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Philly Police’s New State Accreditation Improves City Policing

  • By Phil Press Institute 
  • Category: On The Record 
  • Comments (0) 

Philadelphia Police DepartmentAfter six years and over 100 policies and directive revisions, the Philadelphia Police Department has achieved its accreditation from the state of Pennsylvania.

With approximately 6,500 sworn personnel, the PPD is the largest law-enforcement agency in the state, which has over 1,100 police departments in 67 counties. The accreditation of the department brings the state’s law-enforcement officers who work for accredited agencies to over 50%.

The Philadelphia Police Department is now a part of 104 agencies in the state to have accreditation, said Upper Moreland Police Chief Mike Murphy.

For the PPD, accreditation means that the agency has a near-continuous review of the best practices and policies as a police force in the state. It increases protection, consistency and accountability for police across the PPD.

During a news conference where the announcement of the PPD’s accreditation took place, Mayor Nutter called it a “crowning achievement” for outgoing Police Commissioner Charles Ramsey and the PPD. The department worked together to achieve accreditation and to discuss the process and its meaning for residents and police.

Ramsey stated, “the people of Philadelphia can rest assured they have a department that meets national standards.”

Lt. Steve Clark, headed the group of police who worked on the accreditation for three to six years, stated that the achievement is a symbol of the “commitment, dedication and passion” of the officers involved to improve policing and policies in the city. He said the more than 100 policies, directive changes and additions took dedication of officers in the department.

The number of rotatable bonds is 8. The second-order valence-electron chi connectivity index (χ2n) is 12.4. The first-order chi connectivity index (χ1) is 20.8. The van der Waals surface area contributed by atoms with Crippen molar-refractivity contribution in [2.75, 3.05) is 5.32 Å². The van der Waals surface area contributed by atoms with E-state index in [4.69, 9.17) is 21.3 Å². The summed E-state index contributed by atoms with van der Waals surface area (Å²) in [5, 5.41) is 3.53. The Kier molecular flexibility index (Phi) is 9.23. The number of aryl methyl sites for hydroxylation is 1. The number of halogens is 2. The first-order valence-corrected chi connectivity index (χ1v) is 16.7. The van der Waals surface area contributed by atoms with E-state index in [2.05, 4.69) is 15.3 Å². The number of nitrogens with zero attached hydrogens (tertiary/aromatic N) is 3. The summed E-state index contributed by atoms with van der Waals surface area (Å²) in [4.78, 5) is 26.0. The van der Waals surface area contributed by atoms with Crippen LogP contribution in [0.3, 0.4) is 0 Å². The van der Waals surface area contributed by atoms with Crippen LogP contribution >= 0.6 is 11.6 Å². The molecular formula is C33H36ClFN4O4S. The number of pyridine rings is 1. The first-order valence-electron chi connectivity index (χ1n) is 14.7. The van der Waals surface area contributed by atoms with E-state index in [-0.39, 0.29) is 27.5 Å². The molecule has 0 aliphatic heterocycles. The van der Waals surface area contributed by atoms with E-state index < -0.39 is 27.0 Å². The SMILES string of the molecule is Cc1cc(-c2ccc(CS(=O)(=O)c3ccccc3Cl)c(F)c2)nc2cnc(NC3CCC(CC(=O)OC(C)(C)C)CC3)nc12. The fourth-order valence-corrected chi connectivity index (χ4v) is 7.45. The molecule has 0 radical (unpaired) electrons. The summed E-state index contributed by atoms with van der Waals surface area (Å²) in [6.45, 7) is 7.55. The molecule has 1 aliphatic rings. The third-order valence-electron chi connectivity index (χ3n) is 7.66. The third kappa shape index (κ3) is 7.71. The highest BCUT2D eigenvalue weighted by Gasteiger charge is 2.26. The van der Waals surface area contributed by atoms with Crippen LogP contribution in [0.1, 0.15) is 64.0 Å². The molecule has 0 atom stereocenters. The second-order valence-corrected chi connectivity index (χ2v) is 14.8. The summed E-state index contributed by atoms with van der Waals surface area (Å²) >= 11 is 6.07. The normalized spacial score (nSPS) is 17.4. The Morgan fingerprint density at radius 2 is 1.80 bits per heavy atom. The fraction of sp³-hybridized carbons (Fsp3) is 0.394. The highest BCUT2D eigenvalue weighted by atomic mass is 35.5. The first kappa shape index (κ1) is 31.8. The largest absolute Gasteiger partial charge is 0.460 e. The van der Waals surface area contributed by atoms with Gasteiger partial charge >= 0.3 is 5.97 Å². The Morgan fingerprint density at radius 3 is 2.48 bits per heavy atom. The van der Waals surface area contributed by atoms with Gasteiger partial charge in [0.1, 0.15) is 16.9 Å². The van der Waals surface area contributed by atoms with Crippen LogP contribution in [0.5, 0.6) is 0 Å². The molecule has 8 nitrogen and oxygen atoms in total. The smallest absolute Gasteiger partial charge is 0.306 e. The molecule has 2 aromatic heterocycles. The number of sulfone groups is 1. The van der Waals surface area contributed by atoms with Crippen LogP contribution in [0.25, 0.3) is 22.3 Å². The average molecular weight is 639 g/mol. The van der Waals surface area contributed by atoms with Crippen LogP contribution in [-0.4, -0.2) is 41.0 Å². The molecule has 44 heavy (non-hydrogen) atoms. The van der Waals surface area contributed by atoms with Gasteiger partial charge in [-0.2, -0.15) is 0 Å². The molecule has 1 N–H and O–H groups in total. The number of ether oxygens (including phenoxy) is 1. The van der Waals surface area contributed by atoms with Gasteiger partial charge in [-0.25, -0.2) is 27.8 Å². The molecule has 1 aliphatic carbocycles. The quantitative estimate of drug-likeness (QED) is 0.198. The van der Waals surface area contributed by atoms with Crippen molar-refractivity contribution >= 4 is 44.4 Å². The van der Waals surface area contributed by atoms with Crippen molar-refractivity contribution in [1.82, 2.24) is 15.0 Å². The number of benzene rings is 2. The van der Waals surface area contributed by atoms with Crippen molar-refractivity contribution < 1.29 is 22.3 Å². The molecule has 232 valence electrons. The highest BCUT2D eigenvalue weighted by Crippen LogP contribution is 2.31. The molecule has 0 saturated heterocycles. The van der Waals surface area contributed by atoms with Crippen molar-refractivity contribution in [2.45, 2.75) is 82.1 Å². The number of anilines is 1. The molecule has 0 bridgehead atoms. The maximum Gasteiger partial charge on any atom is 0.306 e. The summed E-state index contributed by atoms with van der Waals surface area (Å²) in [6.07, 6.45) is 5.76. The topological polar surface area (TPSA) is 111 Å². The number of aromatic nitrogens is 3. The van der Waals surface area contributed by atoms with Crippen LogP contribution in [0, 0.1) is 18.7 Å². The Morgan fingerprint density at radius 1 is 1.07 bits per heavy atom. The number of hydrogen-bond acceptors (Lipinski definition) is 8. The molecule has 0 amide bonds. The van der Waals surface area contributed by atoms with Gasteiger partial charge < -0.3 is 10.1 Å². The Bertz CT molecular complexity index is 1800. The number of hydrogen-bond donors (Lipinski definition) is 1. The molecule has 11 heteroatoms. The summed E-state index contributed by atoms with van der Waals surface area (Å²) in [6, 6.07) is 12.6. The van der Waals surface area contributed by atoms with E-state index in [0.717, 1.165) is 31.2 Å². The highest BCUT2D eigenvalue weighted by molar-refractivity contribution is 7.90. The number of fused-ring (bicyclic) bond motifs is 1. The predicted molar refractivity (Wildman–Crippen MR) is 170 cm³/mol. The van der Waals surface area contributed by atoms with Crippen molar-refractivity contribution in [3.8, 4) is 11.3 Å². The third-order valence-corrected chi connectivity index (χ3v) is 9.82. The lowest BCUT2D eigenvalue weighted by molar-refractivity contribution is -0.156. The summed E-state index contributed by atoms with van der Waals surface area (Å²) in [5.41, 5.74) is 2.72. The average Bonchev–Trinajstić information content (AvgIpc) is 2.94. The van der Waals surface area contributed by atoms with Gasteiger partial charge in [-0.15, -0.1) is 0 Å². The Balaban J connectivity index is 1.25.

Philadelphia_PoliceAccording to Clark, the six-year accreditation resulted in the development of seven new directives for police offices, including the provision of guidelines for communication with transgenders and the creation of a field development to keep officers’ skills safe.

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Some changes also included improvements in the way property and evidence gathered by officers are collected that saves officers over 11,000 hours per year in trips to City Hall’s evidence room. It also covers policy on the transportation of wheelchair-bound inmates.

Clark stated that police officers are required to qualify at the shooting range when they carry weapons off-duty and during service.

The accreditation simplifies officers’ jobs and in certain situations streamlines processes by eliminating or improving dated paperwork used for several decades. The work does not stop with this current achievement, however; the PPD needs re-accreditation every three years, which means regular reviews of best practices and policies.

The achievement outlines the commitment and dedication of the department and its aim to provide  better police force for residents.

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